Could J-Stars Victory Versus Be Localized? Very Unlikely
The biggest question going around the internet when J-Stars Victory Versus was announced (as Project J Versus) wasn’t whether or not Bobobo or Vegeta would be included. It wasn’t whether we’d have 40 characters or 100. The biggest question floating around was the question “Could J-Stars Victory Versus Be Localized?”. Tons of arguments for and against the idea have been brought forth, and today i’d like to bring forward my opinion.
It is Very Unlikely. Why? Let’s get right into that.
The first argument people hold up is that Namco Bandai has been Localizing all of their games recently. While this is partially true, when it comes to this game there is something that separates it from the others. Most other games published by Namco Bandai come from one license. Examples of this are the Ultimate Ninja series, which struggled to get the Goku Costume DLC for Naruto Storm 3, even though the rights to the Dragon Ball Z and Naruto games both belong to Namco. Now, with Dragon Ball Z we see Goku wearing the Sage Mode costume, and I can’t help but think that it was rather easy to do because the license has been used before in such a way, that made it doable for both games.
In Japan, doing crossover games isn’t quite that hard. The easiest way to describe it is to get companies that want to make a game together, have them talk, and eventually, with some hard work and negotiating, a game is made. The publisher pays off the license holders, and the game is released to the public. In America however there are quite a few issues with this. Licensing in America is quite different, and getting one License to mix with another has always been a problem when it comes to porting games over. The biggest games used in arguments against possible localization of J-Stars are Jump Ultimate Stars, and Jump Super Stars. These games are very similar to J-stars in the way that they use a large cast taken from Weekly Shonen Jump, throw them in a fighting game, and have them all go at it. If these games can’t make it to the states, then how is J-Stars?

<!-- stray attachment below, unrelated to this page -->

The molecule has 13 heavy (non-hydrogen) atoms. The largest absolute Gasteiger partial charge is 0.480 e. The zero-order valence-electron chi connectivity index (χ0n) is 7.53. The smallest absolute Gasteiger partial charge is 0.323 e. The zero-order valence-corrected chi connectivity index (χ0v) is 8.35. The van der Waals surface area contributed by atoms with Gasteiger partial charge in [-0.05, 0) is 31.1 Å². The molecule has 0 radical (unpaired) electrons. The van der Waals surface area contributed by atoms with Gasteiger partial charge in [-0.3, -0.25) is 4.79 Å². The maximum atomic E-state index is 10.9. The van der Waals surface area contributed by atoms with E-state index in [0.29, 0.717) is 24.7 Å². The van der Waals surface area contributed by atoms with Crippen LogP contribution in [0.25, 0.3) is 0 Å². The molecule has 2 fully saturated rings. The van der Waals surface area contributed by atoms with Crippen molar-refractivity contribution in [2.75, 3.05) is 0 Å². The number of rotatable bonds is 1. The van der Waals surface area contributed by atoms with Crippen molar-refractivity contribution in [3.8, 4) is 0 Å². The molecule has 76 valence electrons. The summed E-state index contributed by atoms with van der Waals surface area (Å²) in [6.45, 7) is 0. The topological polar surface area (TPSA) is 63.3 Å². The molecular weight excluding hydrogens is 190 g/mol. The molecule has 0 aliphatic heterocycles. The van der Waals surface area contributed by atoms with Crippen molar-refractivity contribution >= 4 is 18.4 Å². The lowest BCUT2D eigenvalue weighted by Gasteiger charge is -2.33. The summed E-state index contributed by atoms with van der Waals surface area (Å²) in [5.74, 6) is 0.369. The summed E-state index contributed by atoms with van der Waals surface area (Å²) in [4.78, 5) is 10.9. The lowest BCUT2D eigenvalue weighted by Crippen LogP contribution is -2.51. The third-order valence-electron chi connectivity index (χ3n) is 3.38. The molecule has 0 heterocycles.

A more recent problem that is getting more light is showcased wonderfully in an issue with the game Starry Sky. Starry Sky’s creators wanted to bring the game to the US, but during an interview they said that one of the main problems with doing so is the voice cast and licensing fee’s. “We have talked with companies about Starry Sky since we know there are many fans who would love to have this game released for English-speaking fans to enjoy. Sadly we did not get a good response from the companies in question.” According to “Payne went on to explain that the problem with the game is its “all-star cast” featuring famous voice-actors, whose inclusion would require a significant licensing fee, adding that he felt a release without the Japanese voice-overs would displease plans.”
People say that all Namco would have to do is translate the Menu’s and port the game over with English Subs for the speech, but this game with Japanese Voice overs, is having trouble being brought over to the US do to the cost of having to pay all of the voice actors again. Not only would Namco have to pay the voice actors again, and their licensing fee’s, but there are other fee’s they have to pay. The big Elephant in the room is Project X Zone. Everyone brings up Project X Zone when you argue that J-Stars will probably never see the shores of America.
For the uninitiated, Project X Zone is a game developed by Banpresto and Namco Bandai Games, that uses characters owned by Namco Bandai Games, Sega, and Capcom. This game was thought to be impossible to bring to the US, but it made it. Even since then people think that any crossover game should be easy to bring over to the USA. Let’s look closer into how this game made it to the states. We know that the rights for each character in Project X Zone had to be re-negotiated. This process may have been hard if it weren’t for Banpresto. Banpresto is known best as a Toy maker. They have the rights to most of the characters in the game. If Banpresto has a figure or a statue for a character, they have the right to use them.
Now many people think great. Banpresto has a collection of J-Stars toy’s to mark the 45th anniversary that has most of the J-Stars cast, as well as other characters, but the issue then lies in whether or not they are able to take these Licenses from Japan, and create new licenses in America or Europe or Australia. Below is a list of license holders that Namco Bandai may have to pay to see the game ever reach the US.
English License Holders:
Weekly Shonen Jump
Namco Bandai Games
Below is a list of franchises in the game that currently do not have licenses in the US, and thus would have to be created for the game’s release here.
No English License for:
Hell Teacher Nube
Chinyūki -Tarō to Yukaina Nakama-tachi-
Pyu to Fuku! Jaguar
Kuroko no Basket
Neuro: Supernatural Detective
With all of this, it is still likely that some characters would be excluded from a US release, and most companies have a problem with releasing an incomplete version of their game, with missing characters. Namco Bandai may decide to leave certain characters out, like they did with Tales of Vesperia on the Xbox 360 in the US, Removing Flynn from the main party, and Patti altogether, however cases like this are rare for this company and it seems like they’ve been trying to avoid such a situation.
So could J-Stars Victory Versus be localized? It isn’t completely impossible, but it is however, very, very unlikely.
Below is a list of sources used when compiling this article.
http://en.wikipedia.org/wiki/J-Stars_Victory_Vs (To find the full list of series, and each of their respective US License holders, or lack there of)